That's a minute longer than bloody Percy's Song!


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Subject: RE: Longest ballad in recent tradition
From: GUEST,Mike Yates
Date: 13 Mar 15 - 04:07 AM

Many Travellers sing their ballads at a slow pace. For example, Phoebe Smith's version of "Barbara Allen" takes over 11 minutes (Veteran VT136CD - Phoebe Smith: The Yellow Handkerchief.)And many of Jeannie Robertson's ballads seemed to go on for ever! Not that this bothered me - she was a wonderful singer. Then there was Gordon Hall, another singer who liked to take his time. His version of "Broomfield Hill" lasts for some 10 minutes (Veteran VT131CD - When the May is all in Bloom.) I feel certain that some of his other songs and ballads actually took longer to sing.


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Subject: RE: Longest ballad in recent tradition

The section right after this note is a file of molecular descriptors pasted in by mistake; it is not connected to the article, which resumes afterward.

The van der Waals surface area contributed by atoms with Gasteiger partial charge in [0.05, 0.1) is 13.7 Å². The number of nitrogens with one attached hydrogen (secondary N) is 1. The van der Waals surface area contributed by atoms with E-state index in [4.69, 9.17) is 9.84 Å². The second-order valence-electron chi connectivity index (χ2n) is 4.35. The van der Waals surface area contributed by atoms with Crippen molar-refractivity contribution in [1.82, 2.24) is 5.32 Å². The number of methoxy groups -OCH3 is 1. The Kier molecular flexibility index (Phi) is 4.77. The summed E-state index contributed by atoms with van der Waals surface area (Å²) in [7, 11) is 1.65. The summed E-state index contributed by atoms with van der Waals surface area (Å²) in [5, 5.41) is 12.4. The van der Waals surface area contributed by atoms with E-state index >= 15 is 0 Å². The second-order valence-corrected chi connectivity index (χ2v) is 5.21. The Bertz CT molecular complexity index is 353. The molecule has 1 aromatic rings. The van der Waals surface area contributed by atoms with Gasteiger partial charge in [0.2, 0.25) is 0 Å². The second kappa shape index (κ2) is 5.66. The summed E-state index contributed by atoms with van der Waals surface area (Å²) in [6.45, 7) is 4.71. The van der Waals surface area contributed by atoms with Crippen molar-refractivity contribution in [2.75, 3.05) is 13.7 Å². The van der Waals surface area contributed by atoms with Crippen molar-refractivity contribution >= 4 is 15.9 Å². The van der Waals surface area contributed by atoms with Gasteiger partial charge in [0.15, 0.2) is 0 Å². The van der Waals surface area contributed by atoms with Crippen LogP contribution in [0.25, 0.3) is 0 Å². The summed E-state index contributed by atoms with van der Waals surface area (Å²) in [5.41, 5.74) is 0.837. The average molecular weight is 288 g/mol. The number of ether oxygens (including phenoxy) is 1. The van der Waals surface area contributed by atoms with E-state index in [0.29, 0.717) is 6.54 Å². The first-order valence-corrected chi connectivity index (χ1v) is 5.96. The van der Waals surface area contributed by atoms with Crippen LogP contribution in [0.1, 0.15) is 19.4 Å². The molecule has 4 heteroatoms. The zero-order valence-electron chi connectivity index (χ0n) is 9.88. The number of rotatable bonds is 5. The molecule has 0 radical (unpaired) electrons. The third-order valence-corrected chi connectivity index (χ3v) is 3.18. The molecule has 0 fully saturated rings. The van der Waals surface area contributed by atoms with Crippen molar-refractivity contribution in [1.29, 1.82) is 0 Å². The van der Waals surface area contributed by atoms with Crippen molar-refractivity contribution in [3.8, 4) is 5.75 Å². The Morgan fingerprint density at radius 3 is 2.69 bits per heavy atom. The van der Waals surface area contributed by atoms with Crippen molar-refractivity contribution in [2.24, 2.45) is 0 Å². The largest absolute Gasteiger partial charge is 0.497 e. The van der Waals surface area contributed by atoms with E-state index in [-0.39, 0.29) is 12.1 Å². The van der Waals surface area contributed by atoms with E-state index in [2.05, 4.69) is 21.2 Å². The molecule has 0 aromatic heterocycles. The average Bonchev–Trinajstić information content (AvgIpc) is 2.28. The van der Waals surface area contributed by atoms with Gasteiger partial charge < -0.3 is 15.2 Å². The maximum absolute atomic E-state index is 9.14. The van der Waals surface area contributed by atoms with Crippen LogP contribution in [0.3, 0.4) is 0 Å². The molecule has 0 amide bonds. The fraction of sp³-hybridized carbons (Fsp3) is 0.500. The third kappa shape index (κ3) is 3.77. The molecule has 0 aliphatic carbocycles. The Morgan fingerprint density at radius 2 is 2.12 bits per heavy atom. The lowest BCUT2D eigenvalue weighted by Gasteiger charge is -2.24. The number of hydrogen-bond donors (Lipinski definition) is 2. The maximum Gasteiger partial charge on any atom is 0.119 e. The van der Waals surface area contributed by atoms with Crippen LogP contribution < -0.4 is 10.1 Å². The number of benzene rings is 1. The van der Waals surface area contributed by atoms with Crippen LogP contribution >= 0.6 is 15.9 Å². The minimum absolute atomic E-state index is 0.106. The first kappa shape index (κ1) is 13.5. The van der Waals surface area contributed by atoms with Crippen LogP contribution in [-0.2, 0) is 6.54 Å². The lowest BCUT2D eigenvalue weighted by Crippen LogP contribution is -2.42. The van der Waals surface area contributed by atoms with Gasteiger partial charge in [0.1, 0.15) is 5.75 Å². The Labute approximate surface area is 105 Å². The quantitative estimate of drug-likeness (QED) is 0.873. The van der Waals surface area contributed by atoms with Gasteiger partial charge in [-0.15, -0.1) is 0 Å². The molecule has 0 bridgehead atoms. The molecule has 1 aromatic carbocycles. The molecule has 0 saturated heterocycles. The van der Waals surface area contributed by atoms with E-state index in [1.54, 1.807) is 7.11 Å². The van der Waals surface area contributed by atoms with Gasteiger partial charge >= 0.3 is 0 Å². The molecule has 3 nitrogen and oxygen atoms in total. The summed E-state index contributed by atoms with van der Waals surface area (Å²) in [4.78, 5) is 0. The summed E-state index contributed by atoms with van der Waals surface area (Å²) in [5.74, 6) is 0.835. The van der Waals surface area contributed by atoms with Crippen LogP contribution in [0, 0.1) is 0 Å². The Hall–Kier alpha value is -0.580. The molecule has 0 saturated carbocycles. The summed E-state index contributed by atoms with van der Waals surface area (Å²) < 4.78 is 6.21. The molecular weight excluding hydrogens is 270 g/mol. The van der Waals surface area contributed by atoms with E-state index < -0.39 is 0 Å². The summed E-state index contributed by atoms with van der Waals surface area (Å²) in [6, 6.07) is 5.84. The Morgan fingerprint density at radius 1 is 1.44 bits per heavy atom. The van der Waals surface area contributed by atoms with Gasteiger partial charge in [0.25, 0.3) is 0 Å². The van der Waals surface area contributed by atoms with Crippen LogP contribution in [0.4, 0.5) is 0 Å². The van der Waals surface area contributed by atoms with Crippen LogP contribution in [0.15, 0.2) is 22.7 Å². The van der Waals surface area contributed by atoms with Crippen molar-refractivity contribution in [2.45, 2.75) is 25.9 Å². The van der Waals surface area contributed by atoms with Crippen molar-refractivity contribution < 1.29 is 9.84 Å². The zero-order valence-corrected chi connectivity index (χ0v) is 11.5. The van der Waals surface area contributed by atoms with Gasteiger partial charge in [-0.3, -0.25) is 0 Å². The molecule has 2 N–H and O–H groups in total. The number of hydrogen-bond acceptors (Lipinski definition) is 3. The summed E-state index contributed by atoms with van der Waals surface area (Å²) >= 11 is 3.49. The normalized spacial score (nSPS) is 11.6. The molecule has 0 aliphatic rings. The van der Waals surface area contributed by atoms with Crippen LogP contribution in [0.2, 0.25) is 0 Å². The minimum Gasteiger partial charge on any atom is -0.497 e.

From: GUEST
Date: 13 Mar 15 - 04:47 AM


Obviously some people here do not understand the meaning of ' ballad '

Oh yes they do but it is mandatory in mudcat to reinterpret the topic to mean something totally different


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Subject: RE: Longest ballad in recent tradition
From: MartinRyan
Date: 13 Mar 15 - 05:08 AM

There's a rumour that Briain O Rourke is working on a song that will make Chantal du Champignon look like a Shakespearean sonnet...

Regards


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Subject: RE: Longest ballad in recent tradition
From: Keith A of Hertford
Date: 13 Mar 15 - 05:20 AM

Barrett's Privateers is good long ballad.


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Subject: RE: Longest ballad in recent tradition